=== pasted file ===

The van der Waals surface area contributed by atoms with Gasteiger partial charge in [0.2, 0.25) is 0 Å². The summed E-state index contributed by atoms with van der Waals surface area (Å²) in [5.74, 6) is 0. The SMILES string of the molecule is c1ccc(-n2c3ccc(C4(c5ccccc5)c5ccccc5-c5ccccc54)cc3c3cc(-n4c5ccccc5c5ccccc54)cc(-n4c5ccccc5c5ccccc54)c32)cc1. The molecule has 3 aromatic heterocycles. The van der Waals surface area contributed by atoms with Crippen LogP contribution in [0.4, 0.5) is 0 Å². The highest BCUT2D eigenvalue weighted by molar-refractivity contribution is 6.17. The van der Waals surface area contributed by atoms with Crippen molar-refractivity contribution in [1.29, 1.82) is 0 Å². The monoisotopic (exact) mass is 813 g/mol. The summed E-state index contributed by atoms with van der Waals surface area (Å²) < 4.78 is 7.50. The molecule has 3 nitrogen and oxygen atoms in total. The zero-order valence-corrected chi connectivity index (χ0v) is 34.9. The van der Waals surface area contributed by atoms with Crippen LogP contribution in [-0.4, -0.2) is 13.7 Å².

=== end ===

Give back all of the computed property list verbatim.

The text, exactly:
The van der Waals surface area contributed by atoms with Gasteiger partial charge in [0.2, 0.25) is 0 Å². The summed E-state index contributed by atoms with van der Waals surface area (Å²) in [5.74, 6) is 0. The SMILES string of the molecule is c1ccc(-n2c3ccc(C4(c5ccccc5)c5ccccc5-c5ccccc54)cc3c3cc(-n4c5ccccc5c5ccccc54)cc(-n4c5ccccc5c5ccccc54)c32)cc1. The molecule has 3 aromatic heterocycles. The van der Waals surface area contributed by atoms with Crippen LogP contribution in [0.4, 0.5) is 0 Å². The highest BCUT2D eigenvalue weighted by molar-refractivity contribution is 6.17. The van der Waals surface area contributed by atoms with Crippen molar-refractivity contribution in [1.29, 1.82) is 0 Å². The monoisotopic (exact) mass is 813 g/mol. The summed E-state index contributed by atoms with van der Waals surface area (Å²) < 4.78 is 7.50. The molecule has 3 nitrogen and oxygen atoms in total. The zero-order valence-corrected chi connectivity index (χ0v) is 34.9. The van der Waals surface area contributed by atoms with Crippen LogP contribution in [-0.4, -0.2) is 13.7 Å².